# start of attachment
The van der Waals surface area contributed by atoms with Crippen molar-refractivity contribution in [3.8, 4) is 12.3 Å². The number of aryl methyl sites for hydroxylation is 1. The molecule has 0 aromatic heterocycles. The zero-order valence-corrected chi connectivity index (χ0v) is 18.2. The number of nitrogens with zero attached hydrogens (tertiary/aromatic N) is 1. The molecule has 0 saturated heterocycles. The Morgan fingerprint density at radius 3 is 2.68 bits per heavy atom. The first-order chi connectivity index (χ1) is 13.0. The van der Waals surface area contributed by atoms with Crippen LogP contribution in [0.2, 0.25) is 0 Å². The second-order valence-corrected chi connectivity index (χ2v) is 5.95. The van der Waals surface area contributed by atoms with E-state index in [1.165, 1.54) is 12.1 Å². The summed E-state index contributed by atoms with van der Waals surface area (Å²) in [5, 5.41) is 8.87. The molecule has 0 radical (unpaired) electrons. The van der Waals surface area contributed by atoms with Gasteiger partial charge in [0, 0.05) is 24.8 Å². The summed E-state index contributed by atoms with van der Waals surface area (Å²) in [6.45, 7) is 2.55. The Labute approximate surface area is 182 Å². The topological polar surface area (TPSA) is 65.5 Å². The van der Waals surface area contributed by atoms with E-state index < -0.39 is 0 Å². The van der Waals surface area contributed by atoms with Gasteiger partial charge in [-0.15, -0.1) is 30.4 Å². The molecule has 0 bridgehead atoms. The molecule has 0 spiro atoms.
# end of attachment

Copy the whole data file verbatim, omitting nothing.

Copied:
The van der Waals surface area contributed by atoms with Crippen molar-refractivity contribution in [3.8, 4) is 12.3 Å². The number of aryl methyl sites for hydroxylation is 1. The molecule has 0 aromatic heterocycles. The zero-order valence-corrected chi connectivity index (χ0v) is 18.2. The number of nitrogens with zero attached hydrogens (tertiary/aromatic N) is 1. The molecule has 0 saturated heterocycles. The Morgan fingerprint density at radius 3 is 2.68 bits per heavy atom. The first-order chi connectivity index (χ1) is 13.0. The van der Waals surface area contributed by atoms with Crippen LogP contribution in [0.2, 0.25) is 0 Å². The second-order valence-corrected chi connectivity index (χ2v) is 5.95. The van der Waals surface area contributed by atoms with E-state index in [1.165, 1.54) is 12.1 Å². The summed E-state index contributed by atoms with van der Waals surface area (Å²) in [5, 5.41) is 8.87. The molecule has 0 radical (unpaired) electrons. The van der Waals surface area contributed by atoms with Gasteiger partial charge in [0, 0.05) is 24.8 Å². The summed E-state index contributed by atoms with van der Waals surface area (Å²) in [6.45, 7) is 2.55. The Labute approximate surface area is 182 Å². The topological polar surface area (TPSA) is 65.5 Å². The van der Waals surface area contributed by atoms with E-state index < -0.39 is 0 Å². The van der Waals surface area contributed by atoms with Gasteiger partial charge in [-0.15, -0.1) is 30.4 Å². The molecule has 0 bridgehead atoms. The molecule has 0 spiro atoms.